Photographer braves death in Gaza Strip to show war’s horror
Kim stayed in the Gaza Strip from July 18 to 31.
He has served as a photojournalist for the Ministry of National Defense and the Army since 2006. He also works as a freelance photographer and designer for various agencies.
Kim started photographing military objects in 1993 when he was majoring in visual design at Seoul National University of Science and Technology. In 2000, he went to attend the Pratt Institute in New York to further his studies, after which he built up his career as a photographer at various press agencies, including the Paris-based Sipa Press. He currently works as a professor in the Visual Communications and Multimedia Design Department at Kangwon National University.
Kim said the Israeli military force prefers to either call the building they are going to bomb in advance and play pre-recorded messages or fire so-called knock-on-the-roof missiles, which are relatively weaker and warn those in the area, on a targeted building to minimize damage.
“But despite the warnings, the [actual attack] could occur only in three minutes or not at all,” he said. “And even if they use weaker weapons as a warning, the shrapnel sometimes kills people.
“When you see [such warnings], it’s really hard to tell whether it is truly a warning, and then you’re nervous for the rest of the day,” he added.
In an interview with the JoongAng Ilbo on Sunday, the day he returned to Korea, Kim admitted that the first thing he did after coming home was to wash his flak jacket, which he affectionately calls “bastard.”
Q. You wear a flak jacket and not a bulletproof vest?
A. If you get a direct shot, you’re dead anyway. I wore a flak jacket, which protects me from fragments, because it is more likely for me to make it. I also put on protective goggles and a plastic helmet.
How is the situation in the Gaza Strip?
I’ve been to several battlefields, but I’ve never experienced missile attacks nearby this frequently. Missile attacks from Israel followed me everywhere I went. One of them was near the hotel where some 20 foreign journalists, including myself, were staying.
There are buildings for the United Nations, international organizations and the Red Cross near the hotel, but they bombed the area anyway.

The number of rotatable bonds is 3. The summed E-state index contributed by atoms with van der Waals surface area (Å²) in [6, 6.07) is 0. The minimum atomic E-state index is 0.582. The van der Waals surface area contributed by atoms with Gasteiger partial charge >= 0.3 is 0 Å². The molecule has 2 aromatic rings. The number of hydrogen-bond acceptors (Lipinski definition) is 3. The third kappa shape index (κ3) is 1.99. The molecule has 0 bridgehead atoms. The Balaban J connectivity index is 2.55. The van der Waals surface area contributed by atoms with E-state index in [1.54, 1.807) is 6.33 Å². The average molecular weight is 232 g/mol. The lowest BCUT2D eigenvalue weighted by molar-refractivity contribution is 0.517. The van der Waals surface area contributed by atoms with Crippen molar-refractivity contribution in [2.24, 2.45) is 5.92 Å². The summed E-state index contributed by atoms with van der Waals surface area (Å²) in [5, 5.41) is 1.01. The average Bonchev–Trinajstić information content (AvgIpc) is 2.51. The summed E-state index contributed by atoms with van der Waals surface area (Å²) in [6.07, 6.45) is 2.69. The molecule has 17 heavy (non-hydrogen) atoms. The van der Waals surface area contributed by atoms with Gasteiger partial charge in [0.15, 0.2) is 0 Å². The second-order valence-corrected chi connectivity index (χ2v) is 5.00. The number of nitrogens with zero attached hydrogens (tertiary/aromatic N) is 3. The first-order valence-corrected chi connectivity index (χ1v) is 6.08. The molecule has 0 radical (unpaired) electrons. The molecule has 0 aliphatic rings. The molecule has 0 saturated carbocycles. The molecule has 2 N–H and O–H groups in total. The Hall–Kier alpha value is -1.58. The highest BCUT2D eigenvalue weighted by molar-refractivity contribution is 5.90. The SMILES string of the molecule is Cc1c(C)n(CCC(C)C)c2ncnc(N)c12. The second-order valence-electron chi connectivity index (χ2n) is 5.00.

What was your daily routine?
When I wake up in the morning, I check breaking news from the foreign press and visit bombed areas. I used to go to hospitals and funeral halls as well. As the bombing continued day after day, my daily routine like this was repeated every day.
What kind of pictures did you take?
I think photos can’t fully express the brutality of war no matter how brutal it is. I wanted to deliver the feeling I had in the field because I thought people should know the damage a war may bring. I also take photos of scenes that don’t look like battlefields. There are daily lives, too, and I think those pictures would make those who never experienced war before think about it.
What do the Palestinians think about the conflict?
Most of them do not support Hamas, but they seemed willing to risk a war against Israel to lift the blockade policy.
I heard you’ve been to Israel in the past.
I visited Israel in 2009 to cover the fighting with Palestine. I heard an air-raid siren at a shopping mall in Sderot [Israel] and the entire crowd moved to shelters. I thought they were overreacting, but it was repeated about 10 times a day. It was natural for them to grow hateful of the Palestinians.
Which country do you think is more responsible?
Gaza is too small to avoid bombing. We should let no innocent man be falsely charged even when we let 10 thieves go. But [Israel keeps] attacking to kill Hamas officials knowing that tens of innocent men could be killed. I learned that death in the battlefield is murder.
You also take photos of our military. Is that not contradictory?
In the real world, it is difficult to obtain peace. War breaks out due to a power imbalance, so I think military power is a necessary evil. Photographing our military forces should be done continuously because they can at least show the confrontational situation between the two Koreas.
BY WI MOON-HEE [firstname.lastname@example.org]